• 91 Metascore
    • 70 Richard Lawson
    It’s a Sin is best when it avoids such didactic point-making, when it has yet to issue any grave conclusions. As Ritchie and the gang simply try to live their lives—generous, selfish, scared, awed, horny, in love—the series affords them the roundness denied them by aggregate assessment.
    • 57 Metascore
    • 80 Richard Lawson
    The series is as engaging as a juicy book read curled up on some shabby couch in a rented cabin, a random object found on the shelf and opened merely to pass the time until it becomes something more: a genuine, if mild, passion.
    • 77 Metascore
    • 70 Richard Lawson
    For all its invention, the ever so slightly gnawing tedium of WandaVision suggests that Marvel’s reach has not yet become so total that it can plug its characters into literally anything. Which may come as something of a relief for people weary of the brand’s hegemony. But, the show is a good enough that it ought to be a big hit.
    • 54 Metascore
    • 40 Richard Lawson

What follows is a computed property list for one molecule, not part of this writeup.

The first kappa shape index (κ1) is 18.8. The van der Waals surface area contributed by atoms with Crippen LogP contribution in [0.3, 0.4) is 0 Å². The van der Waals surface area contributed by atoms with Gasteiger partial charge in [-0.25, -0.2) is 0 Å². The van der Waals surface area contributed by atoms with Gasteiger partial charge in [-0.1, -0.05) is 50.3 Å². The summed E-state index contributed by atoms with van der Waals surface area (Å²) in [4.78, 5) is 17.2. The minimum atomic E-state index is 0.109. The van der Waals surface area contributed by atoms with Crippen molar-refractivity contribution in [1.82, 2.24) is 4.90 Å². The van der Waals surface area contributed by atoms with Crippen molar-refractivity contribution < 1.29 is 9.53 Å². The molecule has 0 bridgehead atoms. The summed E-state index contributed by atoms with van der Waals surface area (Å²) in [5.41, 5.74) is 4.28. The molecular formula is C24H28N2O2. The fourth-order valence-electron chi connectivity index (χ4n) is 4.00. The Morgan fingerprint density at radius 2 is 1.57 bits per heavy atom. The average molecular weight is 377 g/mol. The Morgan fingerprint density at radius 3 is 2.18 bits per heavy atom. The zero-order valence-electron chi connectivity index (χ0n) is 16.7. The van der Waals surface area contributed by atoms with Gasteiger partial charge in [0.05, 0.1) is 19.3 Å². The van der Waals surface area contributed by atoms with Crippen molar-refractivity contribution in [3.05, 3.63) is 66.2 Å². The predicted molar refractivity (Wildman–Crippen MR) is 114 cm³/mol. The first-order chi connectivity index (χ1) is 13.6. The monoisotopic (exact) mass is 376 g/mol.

It’s aiming at exposing hypocrisy, but ends up snidely nihilistic. The series is free-wheeling, almost alarmingly so, with its ultra-contemporary iconoclasm, but the zingers rarely land. The show is grumpy rather than irreverent, cranky instead of astutely sharp. ... Fey and Carlock’s house style doesn’t work so well when their characters have actual agency; it turns their narcissist fluster into real threat. What works best on Mr. Mayor is the goofier stuff, more timeless and less pointed gags amiably carried off by a game cast.
    • 60 Metascore
    • 60 Richard Lawson
    Occasionally—in the four episodes (of ten) that I’ve seen—that self-seriousness pays off and the series, adapted from an Israeli show by lauded British dramatist Peter Moffat, achieves a certain tragic gravitas. But much else plays as elegant pulp, rather than the credible, searing inquest into a city and its ills that the series might think it is.
    • 79 Metascore
    • 80 Richard Lawson
    It flows swiftly and elegantly, recovering from a few stumbles with grace and aplomb. Its final conclusions have a striking power.
    • 63 Metascore
    • 60 Richard Lawson
    The series attempts to link [the characters'] disparate dramas together as it builds, but gets awfully soapy in the process. Bly Manor plods along through its nine episodes, trying to find the reason for this grand convergence. It gets there eventually, but only after sifting through a lot of clutter.
    • 58 Metascore
    • 70 Richard Lawson
    The point is, Emily in Paris goes down a treat if you can set aside the myriad things it does badly or, perhaps worse, fails to do at all. ... Otherwise Emily in Paris is almost disarmingly pleasant and frictionless, free of real stakes beyond whether or not Emily will have to quit her burgeoning Instagram account to please her stern and stuck-in-her ways boss.